ASP.NET Scaling Chalk Talk at TechEd US#

I've been assembling my notes for my Chalk Talk on ASP.NET Scaling at TechEd US in Orlando.

The Chalk Talk will be held on Friday June 8 at 1pm, in the ASP.NET Community Area.

The biggest challenge in talking about scaling is to not fall into a discussion on performance. Most folks mix conversation about scaling and performance together, on the assumption that excellent performance provides excellent scaling. It isn't true - in some cases, to get great scalability, you have to impede performance. In reality, the best case scenario for scaling up an application is to maintain performance, not to improve it.

Performance is all about how quickly your web page responds to a request, scale is about how many requests you can handle at once. The "at once" part of that statement is important, since the idea that excellent performance provides excellent scale only is true when requests are not "at once", but fairly close together. If you could compute every page in 50ms and you only got requests every 100ms, you'd only be handling one request at a time... your great performance has given you the illusion of great scale. A lot of people consider this scaling, but its not really. Real scale is all about how your site handles simultaneous traffic.

There are two fundamental techniques for scaling: specialization and distribution.

Specialization is the process of separating out specific tasks that your web application does and building/buying specialized resources to handle those tasks better. You already do this - you have a separate database from your web servers. When you get into large scale web sites, image handling often becomes a specialization. You could set up dedicate image servers, or even offload that work to a third party company like Akamai. Getting the load of image handling out of your web servers allows them to handle more of the requests that they need to handle: Processing ASP.NET web pages. Obviously the challenge of making specialization work is going through every web page and altering the image tags so that they point at the image servers: Time consuming, but not especially hard. That's scaling by specialization.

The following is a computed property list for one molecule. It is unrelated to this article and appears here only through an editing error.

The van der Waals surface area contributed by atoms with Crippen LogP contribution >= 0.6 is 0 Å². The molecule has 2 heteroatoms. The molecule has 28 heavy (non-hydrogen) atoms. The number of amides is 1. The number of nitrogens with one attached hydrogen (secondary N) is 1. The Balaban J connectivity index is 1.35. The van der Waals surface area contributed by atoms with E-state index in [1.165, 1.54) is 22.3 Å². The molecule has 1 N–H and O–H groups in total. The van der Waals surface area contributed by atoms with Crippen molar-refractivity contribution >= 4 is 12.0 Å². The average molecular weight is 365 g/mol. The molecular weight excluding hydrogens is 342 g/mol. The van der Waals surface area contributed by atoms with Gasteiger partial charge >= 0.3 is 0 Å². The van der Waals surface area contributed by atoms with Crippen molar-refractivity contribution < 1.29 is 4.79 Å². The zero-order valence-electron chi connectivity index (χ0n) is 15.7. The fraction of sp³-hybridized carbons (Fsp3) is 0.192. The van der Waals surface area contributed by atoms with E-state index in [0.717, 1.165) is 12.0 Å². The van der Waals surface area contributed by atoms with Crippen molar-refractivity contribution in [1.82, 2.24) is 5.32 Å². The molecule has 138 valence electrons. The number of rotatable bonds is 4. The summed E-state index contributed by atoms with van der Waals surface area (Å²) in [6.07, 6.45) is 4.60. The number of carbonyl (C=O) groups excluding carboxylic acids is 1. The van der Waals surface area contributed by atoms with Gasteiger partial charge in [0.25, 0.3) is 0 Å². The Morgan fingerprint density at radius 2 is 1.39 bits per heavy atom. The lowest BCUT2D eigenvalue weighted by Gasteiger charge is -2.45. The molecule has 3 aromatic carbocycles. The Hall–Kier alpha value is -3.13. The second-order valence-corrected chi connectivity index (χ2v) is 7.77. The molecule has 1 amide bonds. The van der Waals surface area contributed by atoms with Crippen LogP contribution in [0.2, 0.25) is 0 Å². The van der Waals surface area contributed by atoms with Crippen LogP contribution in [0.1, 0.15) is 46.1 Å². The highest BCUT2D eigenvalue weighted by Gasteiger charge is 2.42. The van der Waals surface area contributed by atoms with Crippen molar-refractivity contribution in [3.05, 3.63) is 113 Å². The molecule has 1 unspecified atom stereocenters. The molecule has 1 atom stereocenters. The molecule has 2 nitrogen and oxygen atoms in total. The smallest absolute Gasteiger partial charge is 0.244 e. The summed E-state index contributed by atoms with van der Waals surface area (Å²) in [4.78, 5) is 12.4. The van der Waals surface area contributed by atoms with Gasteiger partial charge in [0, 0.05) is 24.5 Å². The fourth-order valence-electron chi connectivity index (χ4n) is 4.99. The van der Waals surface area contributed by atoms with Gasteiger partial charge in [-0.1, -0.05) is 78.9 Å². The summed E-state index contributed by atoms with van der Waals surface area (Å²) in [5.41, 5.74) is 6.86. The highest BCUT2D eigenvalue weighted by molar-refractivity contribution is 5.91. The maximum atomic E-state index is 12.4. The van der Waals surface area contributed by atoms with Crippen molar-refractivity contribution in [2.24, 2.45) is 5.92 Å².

The other technique for scaling is distribution. The key to distribution is creating multiple copies of the same resources and balancing work between them. Typically this would be multiple, identical web servers and a load balancer. The challenge to making distribution work well is effective load balancing, and that means a lack of affinity. That means no data specific to a given session kept in the web server, all of that information has to be available to every web server in the farm. There are a variety of affinite resources in ASP.NET, the best known of which is Session, and there are a variety of methods for making those resources non-affinite, the best known method being to write them to SQL Server.

This is where we get into the performance/scaling compromise: moving Session data out of the web server and over to SQL Server definitely slows down performance, in exchange for being much more scalable. But this is not a simple curve - sure, this method is slower per request on average, but that speed doesn't change for longer as the number of simultaneous requests increases.

Distribution also opens up advantages for reliability and maintainability, in exchange for dealing with the complexity of multiple servers. That's outside the scope of purely looking at scalability, but its certainly relevant to the equation over all. Its also important to remember that scalability isn't the only reason to have a web farm.

Of course, you can combine these two techniques, having specialized resources and distributing them across multiple servers. And this adds an additional advantage: You can scale each of those specialized resources independently. So if you need to improve the scalability of images, expand the image server farm.

The key to both these techniques is good instrumentation: You need to know where the problems are. Specialization helps because it creates clear boundaries between the various resources involved in a web application. And often you'll find that the non-affinity step you skipped becomes your key problem scaling up - and it will be instrumentation that will show that too you. Of course, then we get into the argument of whether or not the instrumentation *is* the problem, because it too exerts a certain amount of load on the servers.

There's more than just this to talk about as well: There are a variety of techniques for going to a non-affinity solution, there's also the challenges of caching at scale and invalidation.

And don't forget the database! As you scale up your web farm, the database can represent a serious bottleneck. Solving that is a huge task on its own, involving its own implementations around specialization and distribution.

I had originally suggested this topic as a breakout session, but I'm really looking forward to doing it as a Chalk Talk, for the higher level of interaction I expect to have with the audience. Chalk Talks are a lot more intimate, I'm going to steer clear of a slide deck and focus on using the white board to look at the various evolutions of a web application as it scales up.

Hope to see you there!

Friday, May 25, 2007 10:56:04 AM (Pacific Standard Time, UTC-08:00) #    Comments [0]  | 


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